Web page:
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Opioid overdoses are on the rise in Georgia amid COVID-19 pandemic

New data from the Georgia Department of Public Health indicates that Georgia may be experiencing an increase in drug overdoses that overlaps with the emergence of COVID-19.

According to this data, the weekly number of Emergency Department visits with drug overdose syndrome has increased by 3% in the past nine weeks beginning April 4. Overdoses involving opioid, heroin and fentanyl use have risen even more dramatically according to the data.

During the 11-week period beginning March 22, there was a 5.9% weekly increase in suspected opioid-involved cases and a 6.4% weekly increase in suspected heroin-involved cases among Emergency Department visits with drug overdose syndrome.

Most startlingly, preliminary findings show a 17% increase of fentanyl-involved overdose deaths in Georgia when comparing the 5-month period of December 2019 to April 2020 with the previous 5-month period. A copy of DPH’s report can be found here.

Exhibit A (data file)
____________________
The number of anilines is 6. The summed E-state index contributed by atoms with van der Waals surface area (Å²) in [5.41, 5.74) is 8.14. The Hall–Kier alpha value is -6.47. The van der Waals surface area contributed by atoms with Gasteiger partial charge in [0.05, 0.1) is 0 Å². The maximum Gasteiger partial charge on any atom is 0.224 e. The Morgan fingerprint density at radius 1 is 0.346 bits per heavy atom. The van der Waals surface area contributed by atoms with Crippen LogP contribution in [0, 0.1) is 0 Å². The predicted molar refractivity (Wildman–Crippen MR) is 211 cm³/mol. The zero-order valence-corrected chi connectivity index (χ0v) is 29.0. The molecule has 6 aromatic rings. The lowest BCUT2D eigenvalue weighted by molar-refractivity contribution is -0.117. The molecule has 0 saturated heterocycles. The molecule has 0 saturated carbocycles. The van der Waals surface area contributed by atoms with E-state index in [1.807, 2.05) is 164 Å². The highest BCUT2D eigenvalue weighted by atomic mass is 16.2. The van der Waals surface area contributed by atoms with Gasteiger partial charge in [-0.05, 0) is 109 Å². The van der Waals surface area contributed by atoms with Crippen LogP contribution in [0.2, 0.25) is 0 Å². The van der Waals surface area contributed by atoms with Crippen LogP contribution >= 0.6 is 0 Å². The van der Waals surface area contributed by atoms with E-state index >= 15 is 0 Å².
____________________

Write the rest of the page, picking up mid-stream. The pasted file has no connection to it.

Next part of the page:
“The opioid crisis has been a top priority for our office since 2016,” said Georgia Attorney General Chris Carr. “Now, preliminary data suggests that the COVID-19 pandemic could be causing an increase in drug overdoses statewide.”

Carr is reminding Georgians to visit the state’s opioid website, DoseofRealityGa.org, for educational resources and outlets for those who are suffering from opioid addition, those in long term recovery and those who love, support and worry about them each day.

“Simultaneously, our legal team is continuing our case to hold accountable manufacturers and distributors who may have had a hand in fueling the opioid crisis,” Carr said. “As we’ve said before, we will leave no stone unturned, and we will not let Georgians down.”


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